Demonic Resurrection

The Return to Darkness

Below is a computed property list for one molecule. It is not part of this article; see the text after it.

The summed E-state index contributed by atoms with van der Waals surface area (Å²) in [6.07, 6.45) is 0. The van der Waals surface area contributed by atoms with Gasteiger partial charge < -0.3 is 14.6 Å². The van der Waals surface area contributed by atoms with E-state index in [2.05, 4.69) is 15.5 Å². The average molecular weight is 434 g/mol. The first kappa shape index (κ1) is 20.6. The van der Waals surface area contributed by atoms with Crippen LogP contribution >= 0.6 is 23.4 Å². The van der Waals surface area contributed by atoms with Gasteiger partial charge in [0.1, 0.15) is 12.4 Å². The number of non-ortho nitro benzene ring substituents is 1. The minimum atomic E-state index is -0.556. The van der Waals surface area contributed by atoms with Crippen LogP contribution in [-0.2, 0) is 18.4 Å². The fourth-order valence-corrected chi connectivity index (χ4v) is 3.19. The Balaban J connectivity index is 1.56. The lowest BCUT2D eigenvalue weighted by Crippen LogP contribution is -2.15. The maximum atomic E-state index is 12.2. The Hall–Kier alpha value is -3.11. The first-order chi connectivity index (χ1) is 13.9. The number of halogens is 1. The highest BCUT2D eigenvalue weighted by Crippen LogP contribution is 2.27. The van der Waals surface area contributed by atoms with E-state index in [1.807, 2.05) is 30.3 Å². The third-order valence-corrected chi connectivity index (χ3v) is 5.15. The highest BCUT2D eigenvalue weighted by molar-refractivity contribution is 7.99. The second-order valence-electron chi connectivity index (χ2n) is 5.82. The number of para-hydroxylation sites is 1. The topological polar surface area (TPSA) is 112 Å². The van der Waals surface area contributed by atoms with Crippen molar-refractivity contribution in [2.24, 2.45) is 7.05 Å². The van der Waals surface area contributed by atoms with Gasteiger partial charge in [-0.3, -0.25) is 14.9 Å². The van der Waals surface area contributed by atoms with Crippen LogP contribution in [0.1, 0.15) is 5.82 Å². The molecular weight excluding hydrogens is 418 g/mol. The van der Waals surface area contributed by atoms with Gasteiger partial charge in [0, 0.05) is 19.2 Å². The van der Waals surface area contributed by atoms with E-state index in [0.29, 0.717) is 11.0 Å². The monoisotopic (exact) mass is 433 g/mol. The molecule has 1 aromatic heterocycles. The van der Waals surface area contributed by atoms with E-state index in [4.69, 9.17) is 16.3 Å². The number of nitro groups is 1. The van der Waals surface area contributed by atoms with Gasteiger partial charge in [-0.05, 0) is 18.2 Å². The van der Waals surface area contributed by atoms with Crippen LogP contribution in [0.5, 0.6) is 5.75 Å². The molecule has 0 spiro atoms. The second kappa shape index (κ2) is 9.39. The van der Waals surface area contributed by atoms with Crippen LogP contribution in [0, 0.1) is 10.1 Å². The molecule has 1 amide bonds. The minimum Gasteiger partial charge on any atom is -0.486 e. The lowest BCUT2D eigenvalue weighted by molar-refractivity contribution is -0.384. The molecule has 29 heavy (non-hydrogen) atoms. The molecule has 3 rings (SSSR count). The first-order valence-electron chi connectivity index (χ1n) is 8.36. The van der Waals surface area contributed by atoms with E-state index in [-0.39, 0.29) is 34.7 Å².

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After a decade of hard work, Mumbai's Demonic Resurrection can proudly claim they've played a major role in putting India on the world-wide heavy metal map, one headbang at a time, and with 2010's The Return to Darkness -- the group's sophomore full-length and first international release, thanks to Candlelight Records -- their mission will surely get a whole lot easier. Especially since bandleader Sahil "The Demonstealer" Makhija and his not-so-merry men have delivered a consistently powerful and engaging album, guaranteed to impress above and beyond any token fan goodwill inspired by Demonic Resurrection's exotic origins alone. In fact, it's not too much of a stretch to state that, with this release, Demonic Resurrection have joined the ranks of top extreme metal alchemists as diverse as the Chasm, Melechesh, Scar Symmetry, and Orphaned Land, by infusing their well-established symphonic death and black metal fundamentals with a truly "progressive" array of foreign elements. These include, but are not limited to, surprisingly flashy guitar shredding, sinister serpentine melodies, quietly soothing passages, folk and native nuances, and even plenty of -- gulp! -- clean singing. As a result, the album's embarrassment of musical riches ("Where Dreams and Darkness Unite," "A Tragedy Befallen," "Bound by Blood, Fire and Stone," "Lord of Pestilence," etc.) strike as remarkable a balance between brutality and grace as such contrasts could possibly afford; and certainly more than many listeners could possibly have imagined. And keep in mind that the group's abundant orchestrations are pulled off without the luxury of securing the services of an actual orchestra (eat your hearts out, Dimmu Borgir), but rather through the multi-layered arrangements charted by keyboard player Jetesh "Mephisto" Menon. OK, so Demonstealer's harsh Cookie Monster vocals could use a little more character (or cookies!), a few late-album offerings finally fall short of "awesome," and the black and death metal conservatives out there will surely cry "sell-out" (or worse, "power metal!"), but heavy metal can always benefit from this sort of grand, slightly deranged, and risk-taking vision…the fact it comes from Mumbai is just gravy. Highly recommended.

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